The mainstream news is littered with stories of high profile data breaches. In the last two years alone, we’ve seen some of the world’s largest organizations like MyFitnessPal, Quora, GooglePlus, and Facebook fall victim to major cyber attacks. However, hacks against large businesses are only one part of the picture. While this coverage has increased public awareness of massive data breaches it’s done little to highlight the very real threat to small businesses.  

Many small businesses think they are too small or insignificant to be on a hacker’s radar. One report found that 54% of small and medium-sized businesses (SMBs) believe they are “too small” to be a ransomware attack target[1]. This belief is as false as it is dangerous. Verizon’s Data Breach Investigation Report (DBIR) found that 43% of all data breaches target SMBs[2]. With that alarming figure in mind, let’s take a look at why small businesses in the Bay Area are being targeted and how we can prevent future cyber attacks.

Why Do Hackers Target Small Businesses

There are several pieces to this puzzle but put simply, small businesses are a goldmine for hackers. While a hacker stands to gain more from attacking a large business, they are also much less likely to be successful. Large businesses usually have cybersecurity teams and heavily fortified networks, among other preventative measures. While these measures don’t stop 100% of cyber attacks, they do make it very difficult for hackers and demand a more sophisticated hacking operation. Let’s delve a little deeper into why hackers target small businesses.

There’s Big Money in Small Businesses

While hackers don’t stand to gain as many resources (data or ransom) from hacking a small business, there are a lot more small businesses available to target. When you consider that there are approximately 28 million small businesses in the US, and that these make up 99.7% of all US firms[3], it’s easy to see why small businesses are a lucrative target. According to a report by Hiscox, the average cost for a cyber attack across all business is $200,000 and around 60% of businesses go out of business within six months of becoming a victim[4].

 Ransomware attacks remain the biggest threat to small businesses of all cyber attacks. Ransomware is a type of malware that is installed on the company’s computer or network and will either block access to critical information or threaten to expose sensitive information if the ransom is not paid. The demanded ransom is usually asked for in cryptocurrency form due to the anonymity this method provides for hackers.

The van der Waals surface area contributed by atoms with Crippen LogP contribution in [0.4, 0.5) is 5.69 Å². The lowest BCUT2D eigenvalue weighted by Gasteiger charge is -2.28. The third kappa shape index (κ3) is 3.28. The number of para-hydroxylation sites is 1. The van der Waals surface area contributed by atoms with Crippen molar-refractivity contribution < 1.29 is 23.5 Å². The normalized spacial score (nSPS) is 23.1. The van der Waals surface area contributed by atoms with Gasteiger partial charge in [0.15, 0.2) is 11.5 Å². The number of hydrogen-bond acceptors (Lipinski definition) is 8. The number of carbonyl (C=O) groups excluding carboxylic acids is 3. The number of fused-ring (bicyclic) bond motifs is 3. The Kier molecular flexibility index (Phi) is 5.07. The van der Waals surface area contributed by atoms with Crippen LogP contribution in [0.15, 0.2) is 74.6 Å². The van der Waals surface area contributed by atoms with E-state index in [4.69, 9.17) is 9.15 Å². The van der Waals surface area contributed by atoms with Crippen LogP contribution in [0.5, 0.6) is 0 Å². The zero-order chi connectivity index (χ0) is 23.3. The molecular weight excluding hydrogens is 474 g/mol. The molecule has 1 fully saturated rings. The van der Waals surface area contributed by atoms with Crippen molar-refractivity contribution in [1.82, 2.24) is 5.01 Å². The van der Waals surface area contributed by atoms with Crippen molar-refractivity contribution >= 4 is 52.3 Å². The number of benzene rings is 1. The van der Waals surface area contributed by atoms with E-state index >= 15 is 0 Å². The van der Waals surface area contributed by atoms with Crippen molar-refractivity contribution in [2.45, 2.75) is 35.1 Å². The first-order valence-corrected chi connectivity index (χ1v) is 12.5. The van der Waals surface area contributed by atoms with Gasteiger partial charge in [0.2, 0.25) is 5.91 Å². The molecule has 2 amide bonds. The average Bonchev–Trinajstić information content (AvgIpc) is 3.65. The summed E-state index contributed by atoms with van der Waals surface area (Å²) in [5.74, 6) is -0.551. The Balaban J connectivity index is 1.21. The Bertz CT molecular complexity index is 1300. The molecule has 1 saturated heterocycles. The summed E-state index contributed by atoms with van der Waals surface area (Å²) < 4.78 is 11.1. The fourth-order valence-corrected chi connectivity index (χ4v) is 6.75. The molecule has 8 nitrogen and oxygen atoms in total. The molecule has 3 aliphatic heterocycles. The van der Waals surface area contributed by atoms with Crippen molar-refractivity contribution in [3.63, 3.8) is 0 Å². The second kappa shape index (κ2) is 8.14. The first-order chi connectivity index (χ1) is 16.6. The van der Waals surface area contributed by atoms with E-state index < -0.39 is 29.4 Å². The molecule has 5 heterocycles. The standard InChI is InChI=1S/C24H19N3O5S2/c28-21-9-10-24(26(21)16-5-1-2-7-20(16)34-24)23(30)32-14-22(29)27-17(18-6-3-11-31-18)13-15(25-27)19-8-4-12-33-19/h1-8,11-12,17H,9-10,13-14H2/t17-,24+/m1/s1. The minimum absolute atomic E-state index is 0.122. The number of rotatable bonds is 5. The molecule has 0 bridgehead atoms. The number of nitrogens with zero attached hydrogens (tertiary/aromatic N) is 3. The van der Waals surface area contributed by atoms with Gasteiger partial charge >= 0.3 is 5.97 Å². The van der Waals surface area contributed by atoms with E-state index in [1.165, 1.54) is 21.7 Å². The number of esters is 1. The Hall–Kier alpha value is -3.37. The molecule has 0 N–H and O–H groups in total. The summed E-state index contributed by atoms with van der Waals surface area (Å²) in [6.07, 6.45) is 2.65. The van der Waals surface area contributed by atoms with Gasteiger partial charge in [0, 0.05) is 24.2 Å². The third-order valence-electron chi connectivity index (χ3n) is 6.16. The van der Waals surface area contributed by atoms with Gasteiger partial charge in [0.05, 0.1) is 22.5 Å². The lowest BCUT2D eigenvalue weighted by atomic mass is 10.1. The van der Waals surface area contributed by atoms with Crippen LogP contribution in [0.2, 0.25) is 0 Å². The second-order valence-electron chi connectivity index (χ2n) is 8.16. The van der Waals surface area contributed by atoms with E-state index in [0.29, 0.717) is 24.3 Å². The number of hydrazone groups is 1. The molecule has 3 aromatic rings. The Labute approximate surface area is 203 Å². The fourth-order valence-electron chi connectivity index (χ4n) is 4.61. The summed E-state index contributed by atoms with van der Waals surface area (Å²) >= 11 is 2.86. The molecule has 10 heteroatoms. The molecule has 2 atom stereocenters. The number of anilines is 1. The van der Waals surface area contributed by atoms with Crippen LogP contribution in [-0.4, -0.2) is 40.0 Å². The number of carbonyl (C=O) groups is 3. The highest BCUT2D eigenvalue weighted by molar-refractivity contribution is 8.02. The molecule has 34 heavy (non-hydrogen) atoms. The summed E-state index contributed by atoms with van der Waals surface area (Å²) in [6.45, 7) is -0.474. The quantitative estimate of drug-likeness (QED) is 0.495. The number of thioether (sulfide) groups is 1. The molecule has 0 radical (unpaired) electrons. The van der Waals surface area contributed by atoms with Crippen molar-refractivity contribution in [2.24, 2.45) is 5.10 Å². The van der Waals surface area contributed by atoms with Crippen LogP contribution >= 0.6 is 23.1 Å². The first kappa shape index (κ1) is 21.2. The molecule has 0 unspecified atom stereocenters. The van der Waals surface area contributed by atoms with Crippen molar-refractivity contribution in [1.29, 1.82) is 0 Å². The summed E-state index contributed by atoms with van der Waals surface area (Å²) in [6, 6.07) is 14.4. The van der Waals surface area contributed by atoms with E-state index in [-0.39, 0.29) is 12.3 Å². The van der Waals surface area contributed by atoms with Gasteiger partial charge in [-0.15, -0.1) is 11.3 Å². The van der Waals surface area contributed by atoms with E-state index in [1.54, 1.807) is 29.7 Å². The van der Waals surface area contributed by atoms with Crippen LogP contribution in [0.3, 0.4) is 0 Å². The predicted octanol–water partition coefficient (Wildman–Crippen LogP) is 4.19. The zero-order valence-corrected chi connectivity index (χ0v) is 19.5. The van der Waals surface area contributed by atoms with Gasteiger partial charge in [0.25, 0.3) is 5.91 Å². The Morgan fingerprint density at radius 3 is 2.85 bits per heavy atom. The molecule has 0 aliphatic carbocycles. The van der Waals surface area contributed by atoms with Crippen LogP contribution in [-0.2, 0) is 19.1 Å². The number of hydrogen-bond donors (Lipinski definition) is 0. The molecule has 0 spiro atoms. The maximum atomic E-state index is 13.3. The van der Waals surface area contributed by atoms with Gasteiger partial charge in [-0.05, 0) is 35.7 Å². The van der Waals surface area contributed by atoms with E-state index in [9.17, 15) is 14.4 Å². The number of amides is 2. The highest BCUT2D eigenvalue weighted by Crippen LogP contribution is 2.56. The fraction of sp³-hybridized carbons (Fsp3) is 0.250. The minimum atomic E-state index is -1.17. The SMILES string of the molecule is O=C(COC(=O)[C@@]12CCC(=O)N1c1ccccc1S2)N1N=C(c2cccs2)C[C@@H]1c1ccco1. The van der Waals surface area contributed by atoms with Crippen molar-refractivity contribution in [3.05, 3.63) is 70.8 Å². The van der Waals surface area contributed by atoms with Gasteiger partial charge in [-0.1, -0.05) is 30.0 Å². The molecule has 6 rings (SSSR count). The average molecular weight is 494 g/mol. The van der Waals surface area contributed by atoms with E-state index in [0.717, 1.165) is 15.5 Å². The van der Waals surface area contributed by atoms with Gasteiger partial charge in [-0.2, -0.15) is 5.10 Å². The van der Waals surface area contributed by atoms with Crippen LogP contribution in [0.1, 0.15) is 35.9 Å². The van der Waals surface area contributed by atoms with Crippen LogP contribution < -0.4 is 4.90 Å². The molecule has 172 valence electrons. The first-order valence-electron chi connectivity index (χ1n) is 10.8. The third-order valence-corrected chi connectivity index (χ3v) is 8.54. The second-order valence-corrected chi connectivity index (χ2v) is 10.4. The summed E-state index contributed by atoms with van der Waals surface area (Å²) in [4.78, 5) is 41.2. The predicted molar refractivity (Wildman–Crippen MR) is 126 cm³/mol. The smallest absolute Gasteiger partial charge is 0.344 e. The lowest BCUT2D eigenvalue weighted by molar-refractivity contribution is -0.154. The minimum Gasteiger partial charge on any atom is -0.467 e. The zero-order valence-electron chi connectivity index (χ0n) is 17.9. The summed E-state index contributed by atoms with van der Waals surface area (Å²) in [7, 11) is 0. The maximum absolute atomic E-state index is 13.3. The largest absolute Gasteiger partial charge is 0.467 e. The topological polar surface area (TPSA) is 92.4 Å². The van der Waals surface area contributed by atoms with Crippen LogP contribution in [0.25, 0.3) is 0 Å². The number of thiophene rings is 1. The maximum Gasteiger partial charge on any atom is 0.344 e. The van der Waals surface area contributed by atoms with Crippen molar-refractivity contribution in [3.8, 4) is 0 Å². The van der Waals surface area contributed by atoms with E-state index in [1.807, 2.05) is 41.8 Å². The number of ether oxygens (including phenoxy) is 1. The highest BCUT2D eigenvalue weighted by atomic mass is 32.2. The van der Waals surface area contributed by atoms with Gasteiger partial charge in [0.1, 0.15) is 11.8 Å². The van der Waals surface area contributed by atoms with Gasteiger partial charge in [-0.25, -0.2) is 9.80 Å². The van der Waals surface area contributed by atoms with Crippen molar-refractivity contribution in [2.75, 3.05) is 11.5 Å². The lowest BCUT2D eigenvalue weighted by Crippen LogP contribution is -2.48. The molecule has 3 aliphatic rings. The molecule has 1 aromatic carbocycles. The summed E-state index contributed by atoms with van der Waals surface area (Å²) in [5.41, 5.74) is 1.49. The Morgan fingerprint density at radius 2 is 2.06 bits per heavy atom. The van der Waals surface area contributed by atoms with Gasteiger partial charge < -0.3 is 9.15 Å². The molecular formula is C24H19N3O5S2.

Ransomware attack attacks can cripple small businesses. When the company’s systems are locked by ransomware, the company is unable to operate and will lose money. A ransomware attack can have long-standing consequences on a company’s reputation, making both customers and investors wary.

 With so much at stake, many small business owners will pay up the ransom to regain control of their systems swiftly. Of course, most of us understand in an academic way that you shouldn’t pay a ransom. We’ve all watched enough Hollywood movies to know that people who ask for ransoms aren’t trustworthy. You have no guarantee that the hacker will relinquish control of your data and hand everything back as it was without keeping any of it for themselves. Even knowing this, many business owners will hand over the ransom.

In fact, one report found that around 55% of executives at SMBs state they would pay a ransom to hackers to regain control of their data[5]. It’s not that small business owners don’t understand the consequences of paying a ransom, they’re not stupid, they just often feel like they have no other option. Most cybersecurity professionals vehemently oppose paying a ransom, and instead propose that companies should invest more in cybersecurity defenses and regularly back up their data. This is solid advice, but a lot of small businesses only heed this advice when they have already experienced an attack.

Additionally, a lot of hacking relies on creating a sense of urgency in the victim. Ransomware falls firmly in this category. Humans are notoriously bad at making the right decision when they are put under stress and pressure. This is the same reason that certain phishing scams are so successful. A common phishing scam is where the victim receives an email saying their account has been suspended, or their order has been shipped (an order they never placed).